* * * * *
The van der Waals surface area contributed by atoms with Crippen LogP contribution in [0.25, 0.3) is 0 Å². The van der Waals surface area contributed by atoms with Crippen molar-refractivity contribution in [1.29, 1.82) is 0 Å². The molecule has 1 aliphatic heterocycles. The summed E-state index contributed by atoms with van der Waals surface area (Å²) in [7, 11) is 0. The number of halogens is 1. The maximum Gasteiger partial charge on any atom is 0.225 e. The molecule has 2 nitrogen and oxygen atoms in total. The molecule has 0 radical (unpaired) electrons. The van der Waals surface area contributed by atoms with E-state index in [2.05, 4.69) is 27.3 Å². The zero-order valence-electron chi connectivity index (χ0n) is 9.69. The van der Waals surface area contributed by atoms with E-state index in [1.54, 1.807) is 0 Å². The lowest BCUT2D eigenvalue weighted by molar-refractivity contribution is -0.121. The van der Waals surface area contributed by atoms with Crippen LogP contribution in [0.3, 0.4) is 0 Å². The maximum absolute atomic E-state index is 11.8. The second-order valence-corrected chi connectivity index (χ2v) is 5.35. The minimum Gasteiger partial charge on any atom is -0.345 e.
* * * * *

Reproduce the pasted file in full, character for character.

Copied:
The van der Waals surface area contributed by atoms with Crippen LogP contribution in [0.25, 0.3) is 0 Å². The van der Waals surface area contributed by atoms with Crippen molar-refractivity contribution in [1.29, 1.82) is 0 Å². The molecule has 1 aliphatic heterocycles. The summed E-state index contributed by atoms with van der Waals surface area (Å²) in [7, 11) is 0. The number of halogens is 1. The maximum Gasteiger partial charge on any atom is 0.225 e. The molecule has 2 nitrogen and oxygen atoms in total. The molecule has 0 radical (unpaired) electrons. The van der Waals surface area contributed by atoms with E-state index in [2.05, 4.69) is 27.3 Å². The zero-order valence-electron chi connectivity index (χ0n) is 9.69. The van der Waals surface area contributed by atoms with E-state index in [1.54, 1.807) is 0 Å². The lowest BCUT2D eigenvalue weighted by molar-refractivity contribution is -0.121. The van der Waals surface area contributed by atoms with Crippen LogP contribution in [0.3, 0.4) is 0 Å². The maximum absolute atomic E-state index is 11.8. The second-order valence-corrected chi connectivity index (χ2v) is 5.35. The minimum Gasteiger partial charge on any atom is -0.345 e.